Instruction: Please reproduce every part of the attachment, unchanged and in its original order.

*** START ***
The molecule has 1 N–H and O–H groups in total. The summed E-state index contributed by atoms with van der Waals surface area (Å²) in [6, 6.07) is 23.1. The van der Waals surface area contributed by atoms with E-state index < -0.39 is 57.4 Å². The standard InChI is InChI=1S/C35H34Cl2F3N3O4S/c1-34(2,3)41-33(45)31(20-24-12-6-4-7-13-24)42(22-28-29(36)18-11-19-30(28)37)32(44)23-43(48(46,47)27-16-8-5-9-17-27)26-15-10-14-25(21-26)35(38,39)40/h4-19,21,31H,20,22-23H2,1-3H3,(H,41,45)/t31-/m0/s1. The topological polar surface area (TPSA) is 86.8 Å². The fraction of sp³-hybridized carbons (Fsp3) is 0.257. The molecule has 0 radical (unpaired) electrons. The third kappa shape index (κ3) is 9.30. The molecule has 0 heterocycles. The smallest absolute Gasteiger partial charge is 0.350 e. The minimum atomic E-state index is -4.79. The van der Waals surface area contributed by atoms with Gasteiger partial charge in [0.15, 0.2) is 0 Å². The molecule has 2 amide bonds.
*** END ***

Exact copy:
The molecule has 1 N–H and O–H groups in total. The summed E-state index contributed by atoms with van der Waals surface area (Å²) in [6, 6.07) is 23.1. The van der Waals surface area contributed by atoms with E-state index < -0.39 is 57.4 Å². The standard InChI is InChI=1S/C35H34Cl2F3N3O4S/c1-34(2,3)41-33(45)31(20-24-12-6-4-7-13-24)42(22-28-29(36)18-11-19-30(28)37)32(44)23-43(48(46,47)27-16-8-5-9-17-27)26-15-10-14-25(21-26)35(38,39)40/h4-19,21,31H,20,22-23H2,1-3H3,(H,41,45)/t31-/m0/s1. The topological polar surface area (TPSA) is 86.8 Å². The fraction of sp³-hybridized carbons (Fsp3) is 0.257. The molecule has 0 radical (unpaired) electrons. The third kappa shape index (κ3) is 9.30. The molecule has 0 heterocycles. The smallest absolute Gasteiger partial charge is 0.350 e. The minimum atomic E-state index is -4.79. The van der Waals surface area contributed by atoms with Gasteiger partial charge in [0.15, 0.2) is 0 Å². The molecule has 2 amide bonds.